It starts to feel like this imbalance is happening where people might have been more forgiving of technological shortcomings or lack of polish earlier on because technology was so much more expensive. It still is, to a certain degree. What I feel like I’ve taken away from that is you can make something cheaper look like it’s more expensive, but it takes a lot of calculation, planning, and precision in order to really sell it.
So if I want to stand shoulder to shoulder and have an opportunity at connecting with the right audience to get into strong enough festivals, there’s an expectation of caliber that my work needs to reach.
I feel like I had faith that I can make something happen for nothing but is that something going to move me to a place where I can work with a larger palate in some capacities? Or even just get the kind of exposure to people being able to view my work in a larger way.
OI: You see better returns in a way for putting that time and effort in at the calculation and planning?
GM: Yeah. A film like Cross (2017) is something that was engineered to be one of the more calculated, precise projects that I’ve ever done. I definitely feel like I can still watch that film and feel extremely proud of it. Now it’s been a few years so there are things that I would change, or stuff that I wish I had done differently, but when I look at that, I say ‘that looks and feels like a movie to me.’
If people have criticisms of it, it’s much more to do with the story and the actual elements that I care about- characters and story- and not, ‘oh, this looks like something you made with your friends.’ It’s the difference between wearing a t-shirt and shorts to wearing a suit to something and being engaged as a professional versus as a kid.
OI: The boy grew up.
OI: That’s a good dovetail into the question from Evan James Clark: “what are you true to?’ It goes beyond things like just art, writing, music-whatever. There’s that splinter. There’s that scar that is the one thing you are true to. Why? What is your ‘why’ that is going to hold out through all the other things in your life?”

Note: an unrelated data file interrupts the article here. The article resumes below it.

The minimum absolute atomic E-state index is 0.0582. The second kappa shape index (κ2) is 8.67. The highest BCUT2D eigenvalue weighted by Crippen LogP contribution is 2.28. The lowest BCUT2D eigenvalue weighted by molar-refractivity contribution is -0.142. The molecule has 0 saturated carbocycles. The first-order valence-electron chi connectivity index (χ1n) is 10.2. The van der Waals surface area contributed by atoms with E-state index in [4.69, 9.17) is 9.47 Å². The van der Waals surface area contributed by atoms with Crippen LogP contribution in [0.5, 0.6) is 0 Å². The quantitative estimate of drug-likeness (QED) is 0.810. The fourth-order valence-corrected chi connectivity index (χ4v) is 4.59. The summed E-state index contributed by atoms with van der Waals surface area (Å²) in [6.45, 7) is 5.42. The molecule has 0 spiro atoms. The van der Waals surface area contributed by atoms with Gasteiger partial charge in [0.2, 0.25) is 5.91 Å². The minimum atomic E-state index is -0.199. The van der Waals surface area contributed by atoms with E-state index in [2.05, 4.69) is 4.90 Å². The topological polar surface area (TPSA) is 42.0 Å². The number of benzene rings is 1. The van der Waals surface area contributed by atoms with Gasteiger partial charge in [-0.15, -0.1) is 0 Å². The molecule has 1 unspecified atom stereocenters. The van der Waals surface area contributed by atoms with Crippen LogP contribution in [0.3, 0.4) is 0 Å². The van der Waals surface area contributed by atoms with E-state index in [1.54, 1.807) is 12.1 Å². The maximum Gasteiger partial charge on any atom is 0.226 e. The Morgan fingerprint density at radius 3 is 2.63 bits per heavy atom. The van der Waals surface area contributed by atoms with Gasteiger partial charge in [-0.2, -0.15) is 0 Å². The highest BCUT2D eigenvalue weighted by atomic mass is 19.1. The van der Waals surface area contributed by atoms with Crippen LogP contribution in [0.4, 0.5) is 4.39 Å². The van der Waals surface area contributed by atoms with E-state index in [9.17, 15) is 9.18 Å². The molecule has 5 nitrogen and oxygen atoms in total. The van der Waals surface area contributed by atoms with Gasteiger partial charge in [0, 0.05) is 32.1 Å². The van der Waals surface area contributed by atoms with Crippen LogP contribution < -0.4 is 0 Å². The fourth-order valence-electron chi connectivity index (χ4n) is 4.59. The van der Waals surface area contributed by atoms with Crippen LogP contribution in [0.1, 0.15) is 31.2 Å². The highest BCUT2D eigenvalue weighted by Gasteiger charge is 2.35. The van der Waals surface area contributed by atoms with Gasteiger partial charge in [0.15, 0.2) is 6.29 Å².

GM: I think my ‘why’ is the ability that movies have had to share moments of private vulnerability. There are so many reasons the world tells us not to show those things, or why it’s bad to do that, or inappropriate. It’s something I’ve always felt like being able to get from movies is their acknowledging that these moments happen and being able to share them with another person.
That could be a wide range of different scars you have internally. Whether it’s love lost, a very common one, or maybe it’s relationships with family members, or not getting the thing you wanted. Huge letdowns and even moments of joy and exuberance, but often we don’t experience those moments with full acknowledgement or we don’t get to share them with the people who are closest to us.
I would hope that if anything, I want to be able to look at the things that have influenced me and be able to hone in on ‘what are the moments of vulnerability that I’ve had in private that I haven’t been able to share, or didn’t feel like I could share? How can I communicate those to other people?’
If anything I feel like the benefit of art has always been to feel comfort and to make you feel less alone- to provide connection to other people. You may have had this experience by yourself, I may have had this experience by myself, but we can watch this together and we can share this catharsis and find renewed connection. That’s really what I hope to achieve.
OI: Do you feel like you were sharing and revealing scars through some of that earlier work?
GM: Yes, in my earlier work I don’t think I was ready to be as vulnerable as I wanted to be, so I put in layers of distance I thought I needed. With each project I feel like I’ve shown more and more of myself and each one has gotten stronger because of that. I think that also comes from being more honest about what those vulnerabilities are. The more that I can open up and be aware of those things, the stronger I’ll be in creating real moments in a movie that’ll communicate those things.
OI: That seems especially true with Desert (2017), your most recent short.
GM: Yeah, I think that’s definitely the rawest and most vulnerable of everything, and it was definitely an uncomfortable experience to make that, to be honest. Upon reflection, I can look at Cross and say ‘this was about me trying to be a director-’ but not really knowing how to do it, and maybe following different paths, or falling for charlatans or people who make empty promises, and making compromises morally because it seems like that’s what you’re supposed to do in that world in order to succeed. It’s still a huge level of detachment, I don’t box. I think we both agree I’d get my ass kicked in a fight like that.